May 28, 2014
U.S. troops are fighting to defend the First Amendment but are not being allowed to fully exercise it, a member of the House Committee on Armed Services said Wednesday. Rep. John Fleming, Louisiana Republican, criticized the military for appearing "zealous to shut down expressions of faith. This is our military telling service members to raise their hands and ask permission before they dare to utter an expression of faith," Mr. Fleming said during a speech at the Family Research Council.
February 1, 2014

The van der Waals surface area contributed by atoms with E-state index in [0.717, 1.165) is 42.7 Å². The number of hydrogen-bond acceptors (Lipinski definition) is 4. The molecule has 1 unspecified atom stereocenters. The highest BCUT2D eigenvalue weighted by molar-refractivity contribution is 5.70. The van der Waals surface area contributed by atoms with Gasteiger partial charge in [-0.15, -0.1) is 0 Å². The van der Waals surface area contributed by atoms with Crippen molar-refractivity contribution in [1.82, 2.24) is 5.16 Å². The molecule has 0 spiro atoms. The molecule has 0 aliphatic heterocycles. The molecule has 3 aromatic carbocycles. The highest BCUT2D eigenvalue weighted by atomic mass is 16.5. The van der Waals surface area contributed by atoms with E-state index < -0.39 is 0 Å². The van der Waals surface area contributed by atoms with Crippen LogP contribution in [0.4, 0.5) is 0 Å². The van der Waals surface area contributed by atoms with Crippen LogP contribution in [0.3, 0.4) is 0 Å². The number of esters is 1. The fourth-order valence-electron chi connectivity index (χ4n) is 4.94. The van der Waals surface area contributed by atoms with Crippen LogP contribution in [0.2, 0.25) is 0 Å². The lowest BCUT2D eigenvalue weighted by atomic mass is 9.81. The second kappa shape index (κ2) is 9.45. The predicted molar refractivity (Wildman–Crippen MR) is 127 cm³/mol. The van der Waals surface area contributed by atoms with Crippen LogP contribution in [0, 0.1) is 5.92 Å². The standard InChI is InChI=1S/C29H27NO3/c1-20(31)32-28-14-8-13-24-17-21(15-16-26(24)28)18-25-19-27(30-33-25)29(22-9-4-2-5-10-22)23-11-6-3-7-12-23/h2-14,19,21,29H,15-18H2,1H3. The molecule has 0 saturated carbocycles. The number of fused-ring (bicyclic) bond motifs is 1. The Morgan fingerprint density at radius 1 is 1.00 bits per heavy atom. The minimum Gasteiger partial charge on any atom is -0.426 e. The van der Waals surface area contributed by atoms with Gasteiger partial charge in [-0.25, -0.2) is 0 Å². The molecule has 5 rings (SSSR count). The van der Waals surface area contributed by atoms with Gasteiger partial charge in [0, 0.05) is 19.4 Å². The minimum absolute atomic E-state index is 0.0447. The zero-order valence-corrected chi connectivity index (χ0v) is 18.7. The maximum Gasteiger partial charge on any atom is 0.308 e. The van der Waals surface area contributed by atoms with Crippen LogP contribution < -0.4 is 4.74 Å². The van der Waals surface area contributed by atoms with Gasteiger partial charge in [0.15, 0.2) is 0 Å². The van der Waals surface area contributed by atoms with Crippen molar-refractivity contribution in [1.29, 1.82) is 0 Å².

"Overall, we're very optimistic with caution," said Elaine Donnelly, who heads the Center for Military Readiness. "If you really look at it, the accommodation is there to protect religious liberty. Religious expression, counseling and ministry are very, very important, and can and should be accommodated in the armed forces." The issue received an airing on Capitol Hill on Wednesday when members of a House Armed Services subcommittee on military personnel issues closely questioned Pentagon officials over reports that military chaplains were facing bias and restrictions for their beliefs on issues such as same-sex marriage.